Over the past 16 months or so, most federal sentencing hearings have been conducted via Zoom. Sure, some judges have conducted in person sentencings. But mostly, it’s been over a video screen. At first, many defense lawyers objected and said that it would be hard to get a fair sentencing over Zoom. How could you really humanize your client over the computer. But then it became clear that with some judges, sentencing over Zoom during COVID resulted in a lower than usual sentence.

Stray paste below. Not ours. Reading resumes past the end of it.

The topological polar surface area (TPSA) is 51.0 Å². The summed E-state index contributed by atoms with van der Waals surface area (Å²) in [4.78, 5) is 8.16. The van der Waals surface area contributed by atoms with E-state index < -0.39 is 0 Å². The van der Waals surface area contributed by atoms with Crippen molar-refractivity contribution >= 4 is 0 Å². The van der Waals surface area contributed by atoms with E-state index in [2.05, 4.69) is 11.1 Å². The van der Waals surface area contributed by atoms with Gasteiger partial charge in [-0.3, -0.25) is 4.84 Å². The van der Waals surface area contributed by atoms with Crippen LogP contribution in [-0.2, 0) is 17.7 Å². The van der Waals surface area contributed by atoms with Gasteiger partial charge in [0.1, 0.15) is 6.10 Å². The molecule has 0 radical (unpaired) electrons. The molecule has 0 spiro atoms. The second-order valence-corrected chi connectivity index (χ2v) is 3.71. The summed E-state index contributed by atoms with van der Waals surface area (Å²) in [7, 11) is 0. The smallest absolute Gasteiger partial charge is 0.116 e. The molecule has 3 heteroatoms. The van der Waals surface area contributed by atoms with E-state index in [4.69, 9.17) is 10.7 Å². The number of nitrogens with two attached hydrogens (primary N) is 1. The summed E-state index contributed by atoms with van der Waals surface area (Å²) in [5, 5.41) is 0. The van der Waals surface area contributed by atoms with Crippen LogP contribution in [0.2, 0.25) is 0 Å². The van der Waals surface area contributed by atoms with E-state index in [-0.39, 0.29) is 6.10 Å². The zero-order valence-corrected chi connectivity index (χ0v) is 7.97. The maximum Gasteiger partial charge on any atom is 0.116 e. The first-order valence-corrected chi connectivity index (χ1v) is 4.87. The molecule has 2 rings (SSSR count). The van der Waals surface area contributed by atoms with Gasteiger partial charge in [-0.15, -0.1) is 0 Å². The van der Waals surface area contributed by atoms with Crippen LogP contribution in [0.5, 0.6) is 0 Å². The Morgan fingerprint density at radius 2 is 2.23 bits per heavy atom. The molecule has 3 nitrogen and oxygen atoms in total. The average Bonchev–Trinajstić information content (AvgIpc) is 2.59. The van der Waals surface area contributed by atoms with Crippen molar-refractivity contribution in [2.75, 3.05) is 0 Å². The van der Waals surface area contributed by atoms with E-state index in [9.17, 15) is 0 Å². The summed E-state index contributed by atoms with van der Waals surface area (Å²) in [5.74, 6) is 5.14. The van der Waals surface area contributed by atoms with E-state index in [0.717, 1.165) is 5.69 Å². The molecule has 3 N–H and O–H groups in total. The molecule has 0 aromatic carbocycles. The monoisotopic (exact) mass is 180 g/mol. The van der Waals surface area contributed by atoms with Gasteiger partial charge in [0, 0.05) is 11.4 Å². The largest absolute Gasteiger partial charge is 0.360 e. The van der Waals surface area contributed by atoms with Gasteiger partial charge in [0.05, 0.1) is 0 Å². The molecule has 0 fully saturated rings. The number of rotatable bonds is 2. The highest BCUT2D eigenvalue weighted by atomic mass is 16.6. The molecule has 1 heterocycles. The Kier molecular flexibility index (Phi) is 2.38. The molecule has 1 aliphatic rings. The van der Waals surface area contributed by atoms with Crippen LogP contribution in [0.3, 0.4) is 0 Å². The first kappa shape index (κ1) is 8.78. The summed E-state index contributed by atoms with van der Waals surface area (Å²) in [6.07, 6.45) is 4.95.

It would be really interesting to see the stats for sentences during the pandemic. And if the sentences were generally lower, was that in spite of video screens (and mostly due to not wanting to burden prisons with long sentences during the pandemic) or is Zoom a more effective way to make a sentencing presentation?
Here’s an interesting article about empathy and video screens, by Susan Bandes and Neal Feigenson: Empathy and Remote Legal Proceedings, 51 Southwestern Law Review Issue 1 ( (Symposium on Courts in the COVID-19 Era). Forthcoming December, 2021.From the abstract: